Has Byrd Shifted Positions on Mountaintop Coal Mining?
Aaron just hit this from the angle of climate change. I found Sen. Robert Byrd’s (D-W.Va.) op-ed interesting because, as recently as March, he was attacking the administration’s moves to rein in mountaintop mining as a threat to jobs in West Virginia, where the coal industry is an economic juggernaut.
Today he reverses course, arguing that mountaintop removal itself is the threat to jobs — something that environmentalists and community activists in Appalachia have been screaming for decades. From Byrd’s piece:
The increased use of mountaintop removal mining means that fewer miners are needed to meet company production goals. Meanwhile the Central Appalachian coal seams that remain to be mined are becoming thinner and more costly to mine. Mountaintop removal mining, a declining national demand for energy, rising mining costs and erratic spot market prices all add up to fewer jobs in the coal fields.
He continues, raising the specter that mountaintop removal could be a health threat to local communities — yet another position that local health activists and scientists have been arguing for as long as the practice has been around.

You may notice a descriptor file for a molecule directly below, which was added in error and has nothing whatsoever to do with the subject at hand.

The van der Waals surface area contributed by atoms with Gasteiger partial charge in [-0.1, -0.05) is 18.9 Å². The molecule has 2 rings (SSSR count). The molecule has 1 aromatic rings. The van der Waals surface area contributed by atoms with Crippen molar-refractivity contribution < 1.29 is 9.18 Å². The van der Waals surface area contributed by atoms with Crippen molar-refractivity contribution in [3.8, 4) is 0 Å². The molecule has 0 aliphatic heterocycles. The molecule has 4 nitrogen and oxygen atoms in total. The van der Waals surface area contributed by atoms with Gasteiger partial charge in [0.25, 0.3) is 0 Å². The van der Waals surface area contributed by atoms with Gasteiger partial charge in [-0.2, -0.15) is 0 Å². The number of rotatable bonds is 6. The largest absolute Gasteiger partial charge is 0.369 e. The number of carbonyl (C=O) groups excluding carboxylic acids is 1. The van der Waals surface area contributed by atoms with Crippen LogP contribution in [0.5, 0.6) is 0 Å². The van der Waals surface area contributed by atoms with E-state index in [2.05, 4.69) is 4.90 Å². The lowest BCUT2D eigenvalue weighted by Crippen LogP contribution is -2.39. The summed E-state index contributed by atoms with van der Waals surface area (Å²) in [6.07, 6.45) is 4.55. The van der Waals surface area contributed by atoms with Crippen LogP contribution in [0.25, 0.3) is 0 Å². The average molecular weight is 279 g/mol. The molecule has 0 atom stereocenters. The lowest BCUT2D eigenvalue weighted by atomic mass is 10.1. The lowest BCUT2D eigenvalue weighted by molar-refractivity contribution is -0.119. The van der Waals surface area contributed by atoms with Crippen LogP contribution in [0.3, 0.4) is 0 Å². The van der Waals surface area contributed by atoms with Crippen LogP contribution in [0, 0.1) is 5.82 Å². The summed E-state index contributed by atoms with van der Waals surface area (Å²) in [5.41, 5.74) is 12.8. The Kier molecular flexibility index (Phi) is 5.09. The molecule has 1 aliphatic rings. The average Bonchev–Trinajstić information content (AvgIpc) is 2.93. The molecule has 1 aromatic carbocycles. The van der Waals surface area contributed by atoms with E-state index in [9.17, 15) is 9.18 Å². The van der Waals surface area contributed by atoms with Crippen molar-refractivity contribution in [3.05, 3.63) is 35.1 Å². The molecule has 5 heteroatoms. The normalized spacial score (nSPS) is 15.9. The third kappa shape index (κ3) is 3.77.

It is also a reality that the practice of mountaintop removal mining has a diminishing constituency in Washington. It is not a widespread method of mining, with its use confined to only three states. Most members of Congress, like most Americans, oppose the practice, and we may not yet fully understand the effects of mountaintop removal mining on the health of our citizens. West Virginians may demonstrate anger toward the Environmental Protection Agency (EPA) over mountaintop removal mining, but we risk the very probable consequence of shouting ourselves out of any productive dialogue with EPA and our adversaries in the Congress.
That’s not the strong language that environmentalists would use, but it certainly signifies a change of heart from the 92-year-old senator, who has spent a political career defending the coal industry from any outside threat.